Trump’s Scare Tactics on North Korea Scare Us

Trump’s Scare Tactics on North Korea Scare Us

Whatever the goal, the rhetoric is disturbingly reminiscent of the George W. Bush administration’s propaganda campaign that prepared America for war against Saddam Hussein. Outside experts are increasingly concluding that the Trump administration’s threats may not be empty and that officials are seriously contemplating attacking North Korea and its nuclear weapons and missile arsenal.

“Most Americans don’t realize how close we are to this war,” Senator Tammy Duckworth, a Democrat from Illinois who lost both her legs while serving in Iraq, told Vox.

A recent Congressional Research Service report concluded that any military move could have “catastrophic consequences” for the Korean Peninsula, Japan and the region, resulting in “tens of thousands of casualties in South Korea” alone; possible use of chemical, biological or nuclear weapons by North Korea; and intervention by China.

That slaughter is alarming enough, but administration officials reportedly have also convinced themselves they can keep North Korea from retaliating, a dubious proposition. “I have strong reason to believe this is not an act,” Jon Wolfsthal, a former security adviser to President Barack Obama, tweeted. “There are still people at the very top who believe certain military action, even now, can prevent North Korea from threatening the U.S. They are dangerously deluded.”

Defense Secretary Jim Mattis showed welcome prudence and levelheadedness when he seemed to implicitly rebuke General McMaster and Senator Graham in comments to reporters this week and stressed efforts to “resolve this with diplomatic means.” Mr. Mattis endorsed efforts by Secretary of State Rex Tillerson and Canada’s foreign minister, Chrystia Freeland, to arrange a multination meeting of foreign ministers in Vancouver, British Columbia, next month to explore diplomatic options on North Korea. And his Pentagon denied it had plans to evacuate thousands of American military dependents from South Korea, which would be interpreted as a sign that America expected military action and would feel to South Korea, an ally, like abandonment.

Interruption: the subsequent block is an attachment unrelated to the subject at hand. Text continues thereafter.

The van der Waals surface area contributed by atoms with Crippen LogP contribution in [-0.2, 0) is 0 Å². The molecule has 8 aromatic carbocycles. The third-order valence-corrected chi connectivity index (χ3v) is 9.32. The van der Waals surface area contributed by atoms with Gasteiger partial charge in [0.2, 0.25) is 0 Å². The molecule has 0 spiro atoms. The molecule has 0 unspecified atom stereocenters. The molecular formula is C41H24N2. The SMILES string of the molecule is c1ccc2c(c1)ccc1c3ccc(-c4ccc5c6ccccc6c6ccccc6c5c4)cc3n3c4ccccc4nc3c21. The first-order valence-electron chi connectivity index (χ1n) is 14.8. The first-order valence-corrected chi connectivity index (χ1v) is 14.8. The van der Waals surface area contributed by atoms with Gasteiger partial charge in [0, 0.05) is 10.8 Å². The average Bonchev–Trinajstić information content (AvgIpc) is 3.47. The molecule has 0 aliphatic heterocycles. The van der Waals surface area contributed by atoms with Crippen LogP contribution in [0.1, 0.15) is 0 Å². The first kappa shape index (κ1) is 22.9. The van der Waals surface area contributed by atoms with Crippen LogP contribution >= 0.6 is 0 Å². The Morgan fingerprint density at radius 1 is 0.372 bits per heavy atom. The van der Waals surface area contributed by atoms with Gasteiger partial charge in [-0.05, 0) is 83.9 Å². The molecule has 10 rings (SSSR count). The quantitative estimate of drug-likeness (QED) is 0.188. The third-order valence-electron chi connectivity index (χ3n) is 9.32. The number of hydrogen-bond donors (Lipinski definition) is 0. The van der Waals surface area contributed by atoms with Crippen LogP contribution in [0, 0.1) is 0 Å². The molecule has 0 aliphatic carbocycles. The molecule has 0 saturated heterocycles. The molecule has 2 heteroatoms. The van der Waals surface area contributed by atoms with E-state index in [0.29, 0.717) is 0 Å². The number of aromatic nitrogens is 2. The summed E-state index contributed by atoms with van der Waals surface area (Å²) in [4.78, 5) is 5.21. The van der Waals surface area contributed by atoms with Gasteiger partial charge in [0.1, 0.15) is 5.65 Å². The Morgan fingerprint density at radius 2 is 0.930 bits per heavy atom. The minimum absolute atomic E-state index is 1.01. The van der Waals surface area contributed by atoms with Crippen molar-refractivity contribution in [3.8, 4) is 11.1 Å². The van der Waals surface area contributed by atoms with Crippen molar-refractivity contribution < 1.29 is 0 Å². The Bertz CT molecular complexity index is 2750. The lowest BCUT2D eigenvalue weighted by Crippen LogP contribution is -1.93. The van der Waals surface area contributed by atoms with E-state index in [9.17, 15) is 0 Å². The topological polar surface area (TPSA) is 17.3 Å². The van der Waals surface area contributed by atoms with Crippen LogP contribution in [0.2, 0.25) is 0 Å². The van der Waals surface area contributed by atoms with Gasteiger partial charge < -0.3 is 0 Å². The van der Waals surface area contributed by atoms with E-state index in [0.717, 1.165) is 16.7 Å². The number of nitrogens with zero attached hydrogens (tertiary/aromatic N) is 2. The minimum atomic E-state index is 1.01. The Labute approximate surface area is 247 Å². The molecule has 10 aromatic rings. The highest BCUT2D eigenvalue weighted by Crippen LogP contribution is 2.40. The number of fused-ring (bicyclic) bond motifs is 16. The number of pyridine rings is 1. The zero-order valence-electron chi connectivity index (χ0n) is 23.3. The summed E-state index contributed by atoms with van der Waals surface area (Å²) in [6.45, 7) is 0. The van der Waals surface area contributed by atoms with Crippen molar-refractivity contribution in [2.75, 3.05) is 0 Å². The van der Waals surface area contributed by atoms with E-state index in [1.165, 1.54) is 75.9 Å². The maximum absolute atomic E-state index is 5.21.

While North Korea’s dash to become a nuclear power was well underway before Mr. Trump got to the White House, the program is now far more advanced and dangerous, and he cannot ignore it. But military action is not the answer when there is still a chance that diplomacy (backed by tougher sanctions) and deterrence can contain the threat.

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